The conditional density of our observations given $\boldsymbol{h}$ is denoted by $f_{\boldsymbol{y}}(\boldsymbol{y|u})$, and $f_{\boldsymbol{h}}(\boldsymbol{h})$ denotes the marginal density of $\boldsymbol{h}$. To approximate this integral we apply the Laplace approximation.

## Laplace Approximation

Let $\boldsymbol{y}$ be a vector of observations, $\boldsymbol{\theta}$ our parameters of interest and $\boldsymbol{h}$ be a random vector of latent variables. Let $g(\boldsymbol{h},\boldsymbol{\theta})$ denote the negative joint log-likelihood. The likelihood of $\boldsymbol{\theta}$ is given by

\begin{equation} \mathcal{L}(\boldsymbol{\theta}) = \int f(\boldsymbol{y},\boldsymbol{h}) \, d\boldsymbol{h} = \int f_{\boldsymbol{y}}(\boldsymbol{y|u}) f_{\boldsymbol{h}}(\boldsymbol{h}) \, d\boldsymbol{h} = \int \exp {-g(\boldsymbol{h},\boldsymbol{\theta})} \, d\boldsymbol{h}. \end{equation}

We assume that $g$ has a global minimum at $\boldsymbol{\hat{h}}$ for a given $\boldsymbol{\theta}$, i.e. $\boldsymbol{\hat{h}} = \text{argmin}_{\boldsymbol{h}} g(\boldsymbol{h},\boldsymbol{\theta})$, and that $g$ is twice differentiable. The solution $\hat{\boldsymbol{h}}$ is known as the Empirical Bayes (EB) estimate. A second order Taylor expansion around $\boldsymbol{\hat{h}}$ yields

\begin{equation} g(\boldsymbol{h},\boldsymbol{\theta}) \approx g(\boldsymbol{\hat{h}},\boldsymbol{\theta}) + \nabla g(\boldsymbol{\hat{h}},\boldsymbol{\theta})(\boldsymbol{h} - \boldsymbol{\hat{h}}) + \frac{1}{2}(\boldsymbol{h} - \boldsymbol{\hat{h}})^T\mathbb{H}(\boldsymbol{h} - \boldsymbol{\hat{h}}) \end{equation}

Since $\boldsymbol{\hat{h}}$ is a minimum, $\nabla g(\boldsymbol{\hat{h}},\boldsymbol{\theta}) = 0$. Therefore

\begin{equation} \mathcal{L}(\boldsymbol{\theta}) \approx \exp {-g(\boldsymbol{\hat{h}},\boldsymbol{\theta})} \int \exp \bigg {-\frac{1}{2}(\boldsymbol{h} - \boldsymbol{\hat{h}})^T\mathbb{H}(\boldsymbol{h} - \boldsymbol{\hat{h}}) \bigg } d\boldsymbol{h} \end{equation}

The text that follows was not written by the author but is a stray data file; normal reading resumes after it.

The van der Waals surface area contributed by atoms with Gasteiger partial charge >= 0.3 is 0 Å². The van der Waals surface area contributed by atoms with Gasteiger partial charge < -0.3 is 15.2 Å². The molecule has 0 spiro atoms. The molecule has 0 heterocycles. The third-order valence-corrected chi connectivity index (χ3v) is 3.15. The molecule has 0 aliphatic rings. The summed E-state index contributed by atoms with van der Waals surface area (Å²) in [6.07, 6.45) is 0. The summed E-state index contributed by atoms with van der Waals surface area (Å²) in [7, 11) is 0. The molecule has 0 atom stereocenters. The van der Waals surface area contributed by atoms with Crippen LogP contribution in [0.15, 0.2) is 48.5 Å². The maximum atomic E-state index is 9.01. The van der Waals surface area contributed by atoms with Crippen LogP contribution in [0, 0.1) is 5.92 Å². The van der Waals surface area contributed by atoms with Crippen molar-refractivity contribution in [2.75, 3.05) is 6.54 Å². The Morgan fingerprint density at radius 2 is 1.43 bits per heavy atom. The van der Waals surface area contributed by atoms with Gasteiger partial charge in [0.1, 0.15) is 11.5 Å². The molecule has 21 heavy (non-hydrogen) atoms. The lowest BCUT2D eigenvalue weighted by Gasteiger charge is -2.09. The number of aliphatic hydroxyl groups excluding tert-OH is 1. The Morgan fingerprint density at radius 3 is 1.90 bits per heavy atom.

We can observe that the integrand is the kernel of a multivariate normal density with covariance matrix $\mathbb{H}^{-1}$. The approximation is therefore given by

\begin{equation} \mathcal{L}(\boldsymbol{\theta}) \approx \exp {-g(\boldsymbol{\hat{h}},\boldsymbol{\theta})} (2\pi)^{\text{dim}(\boldsymbol{h})/2} \text{det}(\mathbb{H})^{-1/2}, \end{equation}

where we have used the fact that $\text{det}(\mathbb{H}^{-1}) = \text{det}(\mathbb{H})^{-1}$. The corresponding negative log-likelihood is

\begin{equation} -l(\boldsymbol{\theta}) = -\frac{\text{dim}(\boldsymbol{h})}{2} \log (2\pi) + \frac{1}{2} \log \text{det}(\mathbb{H}) + g(\boldsymbol{\hat{h}},\boldsymbol{\theta}). \end{equation}

Finding the optimal value of $\boldsymbol{\theta}$ can be viewed as a nested optimization problem. To find $\boldsymbol{h} (\boldsymbol{\theta})$ and $\mathbb{H}(\boldsymbol{\theta})$ we fix $\boldsymbol{\theta}$ and optimize using a quasi-Newton algorithm or a limited memory Newton method. The Laplace approximation is then optimized w.r.t. $\boldsymbol{\theta}$ using the quasi-Newton algorithm.

# References

## Try the stochvolTMB package in your browser

Any scripts or data that you put into this service are public.

stochvolTMB documentation built on Aug. 13, 2021, 5:07 p.m.